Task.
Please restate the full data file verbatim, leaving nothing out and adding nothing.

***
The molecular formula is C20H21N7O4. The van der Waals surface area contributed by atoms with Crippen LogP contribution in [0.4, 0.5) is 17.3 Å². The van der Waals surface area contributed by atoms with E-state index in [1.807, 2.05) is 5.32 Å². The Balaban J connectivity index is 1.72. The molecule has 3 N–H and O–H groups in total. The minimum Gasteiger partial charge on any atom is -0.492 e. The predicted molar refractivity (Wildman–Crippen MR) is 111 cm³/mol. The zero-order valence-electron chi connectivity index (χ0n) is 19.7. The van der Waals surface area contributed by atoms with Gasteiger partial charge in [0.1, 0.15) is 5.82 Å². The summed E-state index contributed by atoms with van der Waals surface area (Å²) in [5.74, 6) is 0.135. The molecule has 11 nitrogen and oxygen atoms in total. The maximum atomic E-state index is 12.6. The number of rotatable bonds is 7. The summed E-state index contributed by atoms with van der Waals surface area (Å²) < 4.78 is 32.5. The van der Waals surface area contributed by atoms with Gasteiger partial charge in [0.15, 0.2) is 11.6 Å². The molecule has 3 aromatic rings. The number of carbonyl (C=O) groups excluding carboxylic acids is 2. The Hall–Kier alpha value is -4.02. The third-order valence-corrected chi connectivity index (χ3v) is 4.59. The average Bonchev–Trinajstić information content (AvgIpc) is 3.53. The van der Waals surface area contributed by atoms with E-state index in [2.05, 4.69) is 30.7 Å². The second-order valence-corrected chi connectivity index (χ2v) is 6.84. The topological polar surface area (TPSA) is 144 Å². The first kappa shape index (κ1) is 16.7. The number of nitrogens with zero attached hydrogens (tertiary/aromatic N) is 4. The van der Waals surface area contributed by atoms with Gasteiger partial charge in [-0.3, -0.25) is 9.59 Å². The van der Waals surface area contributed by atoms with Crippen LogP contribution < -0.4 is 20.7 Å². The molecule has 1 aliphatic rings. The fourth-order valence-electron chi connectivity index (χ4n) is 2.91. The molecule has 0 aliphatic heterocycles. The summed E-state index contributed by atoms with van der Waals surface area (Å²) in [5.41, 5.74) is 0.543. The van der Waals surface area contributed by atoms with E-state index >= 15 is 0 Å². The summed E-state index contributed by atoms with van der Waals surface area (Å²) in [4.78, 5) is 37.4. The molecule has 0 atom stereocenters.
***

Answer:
The molecular formula is C20H21N7O4. The van der Waals surface area contributed by atoms with Crippen LogP contribution in [0.4, 0.5) is 17.3 Å². The van der Waals surface area contributed by atoms with E-state index in [1.807, 2.05) is 5.32 Å². The Balaban J connectivity index is 1.72. The molecule has 3 N–H and O–H groups in total. The minimum Gasteiger partial charge on any atom is -0.492 e. The predicted molar refractivity (Wildman–Crippen MR) is 111 cm³/mol. The zero-order valence-electron chi connectivity index (χ0n) is 19.7. The van der Waals surface area contributed by atoms with Gasteiger partial charge in [0.1, 0.15) is 5.82 Å². The summed E-state index contributed by atoms with van der Waals surface area (Å²) in [5.74, 6) is 0.135. The molecule has 11 nitrogen and oxygen atoms in total. The maximum atomic E-state index is 12.6. The number of rotatable bonds is 7. The summed E-state index contributed by atoms with van der Waals surface area (Å²) < 4.78 is 32.5. The van der Waals surface area contributed by atoms with Gasteiger partial charge in [0.15, 0.2) is 11.6 Å². The molecule has 3 aromatic rings. The number of carbonyl (C=O) groups excluding carboxylic acids is 2. The Hall–Kier alpha value is -4.02. The third-order valence-corrected chi connectivity index (χ3v) is 4.59. The average Bonchev–Trinajstić information content (AvgIpc) is 3.53. The van der Waals surface area contributed by atoms with E-state index in [2.05, 4.69) is 30.7 Å². The second-order valence-corrected chi connectivity index (χ2v) is 6.84. The topological polar surface area (TPSA) is 144 Å². The first kappa shape index (κ1) is 16.7. The number of nitrogens with zero attached hydrogens (tertiary/aromatic N) is 4. The van der Waals surface area contributed by atoms with Gasteiger partial charge in [-0.3, -0.25) is 9.59 Å². The van der Waals surface area contributed by atoms with Crippen LogP contribution < -0.4 is 20.7 Å². The molecule has 1 aliphatic rings. The fourth-order valence-electron chi connectivity index (χ4n) is 2.91. The molecule has 0 aliphatic heterocycles. The summed E-state index contributed by atoms with van der Waals surface area (Å²) in [5.41, 5.74) is 0.543. The van der Waals surface area contributed by atoms with E-state index >= 15 is 0 Å². The summed E-state index contributed by atoms with van der Waals surface area (Å²) in [4.78, 5) is 37.4. The molecule has 0 atom stereocenters.